If you associate high heels with women’s stilettos, you might be surprised to hear that they were originally invented for men’s footwear. Men’s shoes traditionally had high heels to make it easier to ride on horseback. Later, they became a status symbol among the aristocracy.
Today, a wide range of men’s shoe styles still sport a low heel, but now that our horse riding days are largely a thing of the past, why do men’s shoes have heels? The short answer it to protect the soles of your shoes from wear, but the longer answer is a fascinating journey through world history…
What were high heels originally made for?
Believe it or not, the heel was first worn for practical reasons.
In 16th century Persia, now Iran, men on horseback wore heeled shoes. The heels allowed the rider to stand in his stirrups with more stability, giving a solid base for shooting arrows.
When Persian Ruler Shah Abbas (the first) sent his representatives to Spain, Russia, and Germany, the Persians’ heeled shoes were seen as the epitome of masculinity. Wealthy Europeans quickly adopted the style, followed soon after by the general population. Heels were worn by both men and women who saw them as a symbol of style and status.
Why did men’s shoes stop having high heels?
In the 1670s, Louis XIV decreed that only nobility could wear heels. Later, during the French Revolution, high heels were rejected by revolutionaries as a symbol of the aristocracy that they sought to overthrow.
As the age of Enlightenment took hold, more practical styles became popular. The Great Male Renunciation followed, which saw bright colours, jewellery and heels shunned. Ostentatious fabrics were swapped for simple sober shades and men’s shoes began to look something like the footwear of today.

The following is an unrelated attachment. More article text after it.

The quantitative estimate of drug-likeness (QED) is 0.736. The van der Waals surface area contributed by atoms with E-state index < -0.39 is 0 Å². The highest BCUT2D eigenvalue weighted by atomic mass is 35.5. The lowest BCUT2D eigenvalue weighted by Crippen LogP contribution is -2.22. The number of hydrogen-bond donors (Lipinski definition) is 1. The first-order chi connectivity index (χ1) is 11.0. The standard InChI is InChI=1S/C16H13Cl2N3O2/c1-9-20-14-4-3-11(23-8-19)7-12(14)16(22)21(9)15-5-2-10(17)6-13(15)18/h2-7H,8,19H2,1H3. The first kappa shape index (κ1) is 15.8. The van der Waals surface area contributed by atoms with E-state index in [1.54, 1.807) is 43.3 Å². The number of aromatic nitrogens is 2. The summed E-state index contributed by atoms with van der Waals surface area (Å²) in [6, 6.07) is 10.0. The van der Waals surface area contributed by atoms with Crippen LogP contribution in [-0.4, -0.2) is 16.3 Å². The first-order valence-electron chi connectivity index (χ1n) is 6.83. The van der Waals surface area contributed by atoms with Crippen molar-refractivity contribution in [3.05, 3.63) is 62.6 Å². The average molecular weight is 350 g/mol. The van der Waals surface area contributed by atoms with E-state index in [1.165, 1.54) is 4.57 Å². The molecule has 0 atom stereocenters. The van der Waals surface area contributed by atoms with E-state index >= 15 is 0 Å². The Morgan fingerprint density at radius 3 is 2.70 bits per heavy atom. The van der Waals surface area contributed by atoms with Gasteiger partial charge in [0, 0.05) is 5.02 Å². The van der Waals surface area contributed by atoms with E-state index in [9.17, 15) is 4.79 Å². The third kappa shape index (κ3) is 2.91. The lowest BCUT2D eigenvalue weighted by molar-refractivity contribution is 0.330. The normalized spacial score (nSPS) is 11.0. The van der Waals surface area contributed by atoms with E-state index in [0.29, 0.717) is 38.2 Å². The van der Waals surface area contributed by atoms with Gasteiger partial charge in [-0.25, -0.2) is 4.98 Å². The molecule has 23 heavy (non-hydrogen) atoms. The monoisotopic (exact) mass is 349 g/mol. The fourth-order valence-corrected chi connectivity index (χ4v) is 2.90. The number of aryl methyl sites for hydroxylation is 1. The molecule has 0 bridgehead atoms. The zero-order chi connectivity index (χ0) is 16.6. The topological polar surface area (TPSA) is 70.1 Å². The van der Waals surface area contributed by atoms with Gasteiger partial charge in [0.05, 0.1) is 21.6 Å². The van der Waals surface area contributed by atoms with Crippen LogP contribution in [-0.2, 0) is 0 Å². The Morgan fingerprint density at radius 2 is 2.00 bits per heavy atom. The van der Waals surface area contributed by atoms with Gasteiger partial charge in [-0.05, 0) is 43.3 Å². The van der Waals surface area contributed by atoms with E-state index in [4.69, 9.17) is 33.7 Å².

Napoleon banned heels altogether, and this trend swept across Europe until heels became a thing of the past.
Why did high heels become womenswear?
With the arrival of the Victorian era came technological advances like the sewing machine. This made the production of textiles and shoes much easier, and the heel re-emerged.
Men and women both wore heeled shoes, but attitudes to fashion had changed. What was once a Persian symbol of masculinity had evolved into a symbol of sexuality for women.
Heels made the wearer appear taller and created the illusion of smaller feet, an important beauty standard at the time. Contemporary technology now allows for higher and thinner heels – and today’s stilettos were born.
Why do we still put heels on men’s shoes?
During the 1970s many men wore high Cuban heels, similar to those worn by John Travolta in Saturday Night Fever. But more recently, Russell Brand has inspired a resurgence in Beatle-inspired Chelsea boots, and Robert Downey Jr has been spotted wearing ‘lifts’ in his shoes to appear taller.
The heels added to most men’s shoes and boots are usually only small. While they do offer vertically challenged men an extra inch of height, they also have a more important role in preserving the life of your shoe. People plant their heel first when they walk, and unless protected, the sole of a shoe can wear down quickly. The combination of a Goodyear welted sole, a talented cobbler and a small heel is the secret to making your high quality shoes last a lifetime.
Do you sport a stacked heel? We’d love to hear your thoughts. Leave a comment below.